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Tuesday, October 13, 2009
The lily pond of Map Ta Phut
Any (good) student of environmental management would have heard of the lily pond metaphor. For those who haven't, the story goes like this. Suppose you have one pond, in which a water lily grows. The plant doubles in size each day. If nothing is done _ no water added, no expansion made to the pond's size -- the lily will cover the whole pond thus kill all living organisms in it in 30 days.
The question is if you want to cut the lily when it covers only half of the pond, what day would it be?
The answer is it will be the twenty-ninth day: you will have only one day to save the pond -- and all life forms that depend on it.
The analogy is often invoked to illustrate the effects of population growth. However, I think it's an apt one for Map Ta Phut industrial estate too.
As the lily pond story illustrates, the way our ecology works is that you don't notice when resources are being depleted until the threshold to collapse is near. On the twenty-ninth day, half of the pond remains uncovered. There seems to be a lot of open water left when indeed the lily plants are choking the system and resources are being used up.
If we take this ecology approach and apply it to Map Ta Phut, we might see that the effects that we have seen can be but a tip of the iceberg _ a small lily plant that seems to pose no threat. If allowed to go on unchecked, however, the seemingly innocuous effects could choke the area's support system and probably overshoot it in such a short time it would be impossible for us come up with any mitigation measures.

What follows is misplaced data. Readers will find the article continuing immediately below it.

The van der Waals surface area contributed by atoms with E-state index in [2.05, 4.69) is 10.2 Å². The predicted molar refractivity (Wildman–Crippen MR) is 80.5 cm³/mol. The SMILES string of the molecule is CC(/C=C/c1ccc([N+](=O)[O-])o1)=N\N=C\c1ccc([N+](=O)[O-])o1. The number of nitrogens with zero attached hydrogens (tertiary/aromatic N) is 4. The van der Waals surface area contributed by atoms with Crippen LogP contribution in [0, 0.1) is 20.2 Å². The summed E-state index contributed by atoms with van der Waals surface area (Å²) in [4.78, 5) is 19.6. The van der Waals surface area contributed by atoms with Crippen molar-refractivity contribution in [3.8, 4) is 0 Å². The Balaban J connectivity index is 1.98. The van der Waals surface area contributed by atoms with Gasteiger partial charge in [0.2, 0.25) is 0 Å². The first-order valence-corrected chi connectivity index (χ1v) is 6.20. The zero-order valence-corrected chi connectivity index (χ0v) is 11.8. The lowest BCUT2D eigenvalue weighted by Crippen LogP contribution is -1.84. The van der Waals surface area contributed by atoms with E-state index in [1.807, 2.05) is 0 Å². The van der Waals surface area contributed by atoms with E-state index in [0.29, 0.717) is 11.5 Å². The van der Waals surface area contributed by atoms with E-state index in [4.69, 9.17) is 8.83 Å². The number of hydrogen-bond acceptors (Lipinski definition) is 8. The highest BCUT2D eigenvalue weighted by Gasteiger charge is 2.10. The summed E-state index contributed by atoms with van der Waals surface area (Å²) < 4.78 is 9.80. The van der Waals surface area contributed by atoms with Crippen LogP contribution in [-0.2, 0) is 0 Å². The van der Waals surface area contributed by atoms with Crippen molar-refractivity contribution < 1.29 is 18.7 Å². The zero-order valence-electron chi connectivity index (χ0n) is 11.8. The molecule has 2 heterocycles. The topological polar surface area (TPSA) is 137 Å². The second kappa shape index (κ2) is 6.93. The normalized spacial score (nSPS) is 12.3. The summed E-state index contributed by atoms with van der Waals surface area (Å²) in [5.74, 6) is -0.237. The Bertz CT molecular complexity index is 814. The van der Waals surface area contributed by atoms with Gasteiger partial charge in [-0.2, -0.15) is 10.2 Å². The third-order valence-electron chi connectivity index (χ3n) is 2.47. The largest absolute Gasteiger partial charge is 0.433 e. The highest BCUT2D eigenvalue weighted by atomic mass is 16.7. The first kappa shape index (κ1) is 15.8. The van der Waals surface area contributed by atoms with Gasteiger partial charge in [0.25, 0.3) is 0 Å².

The Map Ta Phut industrial estate was open in 1988. It has been home to heavy industries -- cement, petrochemical, iron and metals as well as refineries for two decades. There is no question that these industries have caused pollution. According to the Industrial Estate Authority of Thailand's website itself, pollution problems have been registered since 2000. These include disturbing smell, drought and water shortage brought about a competition for water resources between the community and the industrial sector, shallow-well water contamination and health problems.
According to a column by Chang Noi, the impact of pollution on local people began to go out of control by that time.
``The incidence of leukaemia is five times the national average. Ten carcinogenic compounds are present in the atmosphere in high concentrations. An unusually large number of genetic defects are found among children born in the area. The National Cancer Institute documented high rates of respiratory disease and lung cancer. A 2006 report found that the accumulation of heavy metals in the local environment far exceeded safety levels-cadmium by six times, manganese by 34 times, lead by 47 times, iron by 151 times.''
As the government and business groups are trying to get around with the court's injunction which bars 76 industrial projects from operating in the 20,000-rai estate, they may have thought that there is still ``a lot of empty space'' and that they can probably wait a little longer before they start to cut back on the industrial growth. But a good environmental management student could have told them about the lily pond story. And they might figure out that they can't wait until half the pond is covered because then they will only have one day to save the industrial estate and all living things in the area.
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